As we began to process the fact that a huge part of our family history was not what it seemed, my grandfather bonded with the siblings he never had. He learned that he had his mother’s eyes and resilient demeanor, in addition to her notorious Irish stubbornness. We threw a birthday for “Robert Cavanagh” the name my father would have taken had it been acceptable for his a 16-year-old Catholic mother to keep a baby born out of wedlock.
My granddad passed away last year, and there will forever be a void where his contagious energy brought joy to just about everybody in any room he entered. My mother’s mother, the keeper of much of our family history, left us a few years before that. And while we’re lucky to have proximity and closure on some aspects of our family’s history, questions remain.
I often think about what life would be like if that missing persons agency hadn’t contacted my granddad. How would this news affect me now?
There are still some unknowns. We know nothing about my granddad’s father other than the fact he was a soldier of Irish descent. So when 23andMe reached out to see if we would be interested in writing a story about our ancestry, I jumped at the opportunity. I have many friends who had gone through the process and learned more about their makeup than they had previously realized. My father, mother and I took an ancestry test, which consisted of a simple spit test and then waiting for our results to come in 3 weeks later.
Upon receiving our reports, I didn’t know what to expect! I figured there would be strong Irish and German lineage, but would there be some strange anomalies revealed that would shed new light on our family history? The answer was yes and no.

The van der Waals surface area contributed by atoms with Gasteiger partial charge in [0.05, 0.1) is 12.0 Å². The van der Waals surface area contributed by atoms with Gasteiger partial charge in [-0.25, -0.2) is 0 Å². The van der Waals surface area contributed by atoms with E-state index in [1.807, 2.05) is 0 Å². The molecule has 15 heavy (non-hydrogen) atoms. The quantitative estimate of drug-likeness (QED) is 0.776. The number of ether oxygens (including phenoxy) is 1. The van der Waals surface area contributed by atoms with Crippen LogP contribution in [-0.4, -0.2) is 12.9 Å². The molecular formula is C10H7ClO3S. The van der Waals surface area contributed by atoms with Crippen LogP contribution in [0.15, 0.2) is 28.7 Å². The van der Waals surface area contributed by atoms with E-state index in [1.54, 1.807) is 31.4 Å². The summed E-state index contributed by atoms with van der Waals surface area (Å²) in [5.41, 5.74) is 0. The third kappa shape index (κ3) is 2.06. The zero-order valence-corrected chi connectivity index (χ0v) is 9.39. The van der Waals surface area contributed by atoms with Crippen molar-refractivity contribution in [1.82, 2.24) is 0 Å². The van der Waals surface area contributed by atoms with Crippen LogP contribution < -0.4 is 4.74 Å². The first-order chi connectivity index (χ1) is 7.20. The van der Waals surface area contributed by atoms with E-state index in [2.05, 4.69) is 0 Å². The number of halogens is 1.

My father can officially confirm he is 89% Irish and that he has a tiny trace of Native American ancestry in his lineage. My mother now knows her ancestry can be traced to several countries across Northern Europe, not just Scandinavia (17%) and Germany (10%). Surprisingly, she found out she was, in fact, 18% Irish– with a trace of North African descent. We had so much fun diving into all the what-ifs surrounding this new information. You can’t piece together your entire ancestry with a simple DNA test, but it does bring you closer together and reminds you to ask questions, write down stories, and learn as much as you can about your past while the keepers of these memories are still with us.
So here we are, a family of five who made the trek to Ireland almost 9 times over the course of my childhood, all the while, never knowing we were visiting the country we came from. What do we do with this new information? I propose a family reunion. Arends family: let’s do it right this time and instead of thanking the Irish for taking in their German friends, we can proudly say we’re one of them.